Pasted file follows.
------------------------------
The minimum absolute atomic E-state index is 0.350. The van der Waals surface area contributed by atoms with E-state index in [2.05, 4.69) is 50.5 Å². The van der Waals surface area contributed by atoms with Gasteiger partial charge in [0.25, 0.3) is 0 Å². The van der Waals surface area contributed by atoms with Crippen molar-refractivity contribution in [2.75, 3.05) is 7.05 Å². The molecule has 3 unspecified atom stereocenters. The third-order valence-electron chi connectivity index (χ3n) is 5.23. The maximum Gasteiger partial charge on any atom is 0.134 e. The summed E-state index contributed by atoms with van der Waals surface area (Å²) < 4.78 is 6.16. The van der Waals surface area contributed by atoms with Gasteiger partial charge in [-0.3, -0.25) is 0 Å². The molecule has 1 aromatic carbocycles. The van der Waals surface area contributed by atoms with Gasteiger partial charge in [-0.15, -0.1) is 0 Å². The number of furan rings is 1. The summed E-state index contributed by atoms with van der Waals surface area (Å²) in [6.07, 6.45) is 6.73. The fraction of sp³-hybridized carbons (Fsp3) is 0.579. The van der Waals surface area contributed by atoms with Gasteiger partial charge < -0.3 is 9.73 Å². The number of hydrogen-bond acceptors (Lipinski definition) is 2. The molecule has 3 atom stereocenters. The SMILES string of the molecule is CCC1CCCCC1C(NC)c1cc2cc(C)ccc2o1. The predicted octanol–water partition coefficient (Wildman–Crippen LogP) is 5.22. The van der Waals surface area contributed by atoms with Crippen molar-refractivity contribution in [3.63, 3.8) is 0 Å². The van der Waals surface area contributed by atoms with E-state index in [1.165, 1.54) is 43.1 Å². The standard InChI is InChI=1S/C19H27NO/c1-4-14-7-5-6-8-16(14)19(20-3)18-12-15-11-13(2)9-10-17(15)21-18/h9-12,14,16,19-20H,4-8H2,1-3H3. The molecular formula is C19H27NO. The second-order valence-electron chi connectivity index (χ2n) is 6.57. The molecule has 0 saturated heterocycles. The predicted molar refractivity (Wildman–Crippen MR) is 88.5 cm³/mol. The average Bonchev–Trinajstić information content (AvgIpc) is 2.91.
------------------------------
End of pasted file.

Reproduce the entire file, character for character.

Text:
The minimum absolute atomic E-state index is 0.350. The van der Waals surface area contributed by atoms with E-state index in [2.05, 4.69) is 50.5 Å². The van der Waals surface area contributed by atoms with Gasteiger partial charge in [0.25, 0.3) is 0 Å². The van der Waals surface area contributed by atoms with Crippen molar-refractivity contribution in [2.75, 3.05) is 7.05 Å². The molecule has 3 unspecified atom stereocenters. The third-order valence-electron chi connectivity index (χ3n) is 5.23. The maximum Gasteiger partial charge on any atom is 0.134 e. The summed E-state index contributed by atoms with van der Waals surface area (Å²) < 4.78 is 6.16. The van der Waals surface area contributed by atoms with Gasteiger partial charge in [-0.3, -0.25) is 0 Å². The molecule has 1 aromatic carbocycles. The van der Waals surface area contributed by atoms with Gasteiger partial charge in [-0.15, -0.1) is 0 Å². The number of furan rings is 1. The summed E-state index contributed by atoms with van der Waals surface area (Å²) in [6.07, 6.45) is 6.73. The fraction of sp³-hybridized carbons (Fsp3) is 0.579. The van der Waals surface area contributed by atoms with Gasteiger partial charge < -0.3 is 9.73 Å². The number of hydrogen-bond acceptors (Lipinski definition) is 2. The molecule has 3 atom stereocenters. The SMILES string of the molecule is CCC1CCCCC1C(NC)c1cc2cc(C)ccc2o1. The predicted octanol–water partition coefficient (Wildman–Crippen LogP) is 5.22. The van der Waals surface area contributed by atoms with Crippen molar-refractivity contribution in [3.63, 3.8) is 0 Å². The van der Waals surface area contributed by atoms with E-state index in [1.165, 1.54) is 43.1 Å². The standard InChI is InChI=1S/C19H27NO/c1-4-14-7-5-6-8-16(14)19(20-3)18-12-15-11-13(2)9-10-17(15)21-18/h9-12,14,16,19-20H,4-8H2,1-3H3. The molecular formula is C19H27NO. The second-order valence-electron chi connectivity index (χ2n) is 6.57. The molecule has 0 saturated heterocycles. The predicted molar refractivity (Wildman–Crippen MR) is 88.5 cm³/mol. The average Bonchev–Trinajstić information content (AvgIpc) is 2.91.